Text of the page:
It’s funny because you’d think we’d have this all worked out by now as we’ve been looking at buying a homestead for a while. We’ve already lost two houses in Colorado in our search to buy. But somehow all that work has to be done again but this time in Montana! As you’d expect, context and circumstances can change a lot even if all the basic facts remain the same.

I often feel like Alex and I cosplay being a normal married couple. We look like totally average white yuppies. But if you get down to how we actually feel about so much of the basics in life we are so far from normal it’s comical. And that affects how we approach something like buying a home.

I’m somewhat sanguine about making a decision right away. We found a house that has most of what I want but it’s more than we wanted to spend. But even when we look at more economical houses the realization that any kind of commitment in Montana feels different. Processing how we feel about a new town and a new state is just going to take the time that it takes.

Categories
Preparedness

Day 492 and Good on Paper

We saw a property today that was basically perfect. It’s a bit expensive but otherwise has everything we’ve said we’ve wanted. But somehow we weren’t in love with it. I found myself thinking of Sex and the City episode where “good on paper” just didn’t translate into a spark.

The property had a number of productive acres, running water that fed a pond, a layout that can accommodate an orchard, raised beds and a chicken coop, a two story workshop garage and a newly renovated farmhouse. It was a lovely home that is ideal for any discerning wealthy family looking to invest in Bozeman.

Of course, seeing what you think you want and not being immediately enthralled gives you a really opportunity for clarity. You have to assess what you are really prioritizing and why your mind isn’t aligning with your heart.

Categories
Politics Travel

Day 491 and Uncanny Valley

If you’ve been following along this week you might have noticed I’m in Bozeman Montana with some friends. I’m hoping to find a homestead. My father loves to call Montana the last best place. He moved up to Whitefish a few years ago for retirement from Boulder Colorado. Our boomers know the score. He knows the last best places are dwindling as the frontier turns into subdivisions.

Growing up in Colorado was about as close to paradise as it gets. We had clean air, plenty of open space and a laid back uncrowded atmosphere. My brother was born there but my parents made a brief detour to Silicon Valley where I was born in the eighties. But Chief Niwot’s curse must have called to my family as we moved back to Colorado when I was still young. My dad thought Boulder was a better place to live than San Francisco or Palo Alto. No one who has been to Boulder escapes the curse.

People seeing the beauty of this valley will want to stay, and their staying will be the undoing of the beauty.”

What is Chief Niwot’s curse?

I call myself a Boulder native even if it’s not technically true. If you count the sojourn in the Bay Area, I’m one of those Californians that ruined Colorado even if my family had arrived long before I did. But we certainly didn’t arrive before the Arapaho. Perhaps I wasn’t in the wave of Californians that turned Colorado, and Boulder Valley in particular, into a boom town in the aughts and teens, but I’m still part of the undoing of the beauty of this valley. Anyone who is descended from immigrants has contributed to the curse.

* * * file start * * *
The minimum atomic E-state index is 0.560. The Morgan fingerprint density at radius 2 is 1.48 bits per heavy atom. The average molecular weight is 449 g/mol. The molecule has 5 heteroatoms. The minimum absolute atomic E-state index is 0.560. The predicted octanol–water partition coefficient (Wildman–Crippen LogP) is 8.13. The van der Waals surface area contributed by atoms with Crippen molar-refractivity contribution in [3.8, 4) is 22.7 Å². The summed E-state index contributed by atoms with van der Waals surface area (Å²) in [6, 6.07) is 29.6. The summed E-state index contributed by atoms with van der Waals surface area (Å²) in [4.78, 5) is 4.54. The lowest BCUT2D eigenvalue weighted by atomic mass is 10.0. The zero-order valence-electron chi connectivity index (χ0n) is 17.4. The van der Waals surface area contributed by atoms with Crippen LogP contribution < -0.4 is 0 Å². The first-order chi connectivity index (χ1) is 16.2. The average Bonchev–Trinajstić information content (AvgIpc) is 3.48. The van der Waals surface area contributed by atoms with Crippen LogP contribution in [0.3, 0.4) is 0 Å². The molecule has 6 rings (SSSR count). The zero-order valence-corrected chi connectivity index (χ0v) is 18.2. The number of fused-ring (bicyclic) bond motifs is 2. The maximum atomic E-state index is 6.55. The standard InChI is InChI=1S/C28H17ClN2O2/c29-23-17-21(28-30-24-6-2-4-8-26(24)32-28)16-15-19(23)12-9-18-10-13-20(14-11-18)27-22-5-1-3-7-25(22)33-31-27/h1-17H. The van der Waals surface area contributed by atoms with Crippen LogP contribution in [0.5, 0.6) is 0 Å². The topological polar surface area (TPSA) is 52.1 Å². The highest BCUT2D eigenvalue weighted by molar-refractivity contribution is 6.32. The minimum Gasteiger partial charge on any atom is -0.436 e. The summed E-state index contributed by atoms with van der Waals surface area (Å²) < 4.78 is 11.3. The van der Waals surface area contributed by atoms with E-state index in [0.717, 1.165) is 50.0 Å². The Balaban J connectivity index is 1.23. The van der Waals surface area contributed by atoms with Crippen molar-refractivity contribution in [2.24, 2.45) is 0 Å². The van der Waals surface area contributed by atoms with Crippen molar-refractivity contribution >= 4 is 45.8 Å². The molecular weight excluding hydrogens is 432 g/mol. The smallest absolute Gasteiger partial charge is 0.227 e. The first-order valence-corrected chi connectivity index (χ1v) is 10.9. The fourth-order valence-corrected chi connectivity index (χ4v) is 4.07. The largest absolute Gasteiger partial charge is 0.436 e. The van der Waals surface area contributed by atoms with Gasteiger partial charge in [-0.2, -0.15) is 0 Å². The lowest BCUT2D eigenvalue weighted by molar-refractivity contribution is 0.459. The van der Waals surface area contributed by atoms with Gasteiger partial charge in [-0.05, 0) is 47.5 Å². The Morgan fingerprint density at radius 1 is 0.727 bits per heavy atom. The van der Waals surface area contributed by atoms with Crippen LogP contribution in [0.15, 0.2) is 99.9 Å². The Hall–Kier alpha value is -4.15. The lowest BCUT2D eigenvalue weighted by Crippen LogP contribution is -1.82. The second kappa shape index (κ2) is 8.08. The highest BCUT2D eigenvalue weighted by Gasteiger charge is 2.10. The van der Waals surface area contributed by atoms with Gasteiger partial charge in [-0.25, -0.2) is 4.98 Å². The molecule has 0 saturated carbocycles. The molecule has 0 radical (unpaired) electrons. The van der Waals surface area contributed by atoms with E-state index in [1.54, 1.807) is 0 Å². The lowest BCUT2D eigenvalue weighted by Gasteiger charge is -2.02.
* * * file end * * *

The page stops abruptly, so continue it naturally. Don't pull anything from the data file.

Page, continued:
The reason I chuckle at my father calling Montana the last best place is because the state is following the path that Colorado took. Bozeman feels exactly like Boulder did during my childhood. It’s no surprise to me Colorado folks are moving here to recapture what we’ve lost. If you came of age in the mountain west before urban sprawl and yuppie gentrification you yearn for a return. Boulder Valley has been undone by those that loved it’s beauty. And so we seek new frontiers.

In twenty or thirty years will the Gallatin valley and Bozeman face a similar fate? Almost assuredly. If anything, it makes me confident in putting down roots here. Maybe then my kids can call themselves Bozeman natives the way I do with Boulder. Maybe they can complain about the high housing prices and the arrival of tech workers and tell tales about how their family got here in the roaring twenties before all the Coloradans ruined the place.

Categories
Startups

Day 490 and Startup People

One of the more transformative experiences of my young life was attending a founders only conference in 2010. I’d never been around that many other people who did the same thing as me before. I felt so seen.

The most unexpected thing was how relaxing it was to be among other people who understand the context of my life and my work. All of the weird and idiosyncratic elements of being the CEO of an early stage company are hard to translate to someone who has never had to live it. Startups are lonely work and being the CEO is the loneliest job in the company.

Obviously the last twelve years of bull market have greatly expanded the pool of people who have worked in startups. It’s gone from a niche to the driving force of American industry. Everyone grew up. Some of us made money. We’ve professionalized. We’ve developed best practices. What was once a scrappy singular experience is now a repeatable innovation.

And like that conference it is transformative to be seen. don’t feel so alone anymore. There are more people who can share in the context and specifics. I’m in Montana this week with friends who have a similar life path to myself and my husband. Our friends completely understand the context of our lives and we understand their context. We are all founders and executive team members and angel investors and LPs. And yes it’s relaxing. I highly recommend it.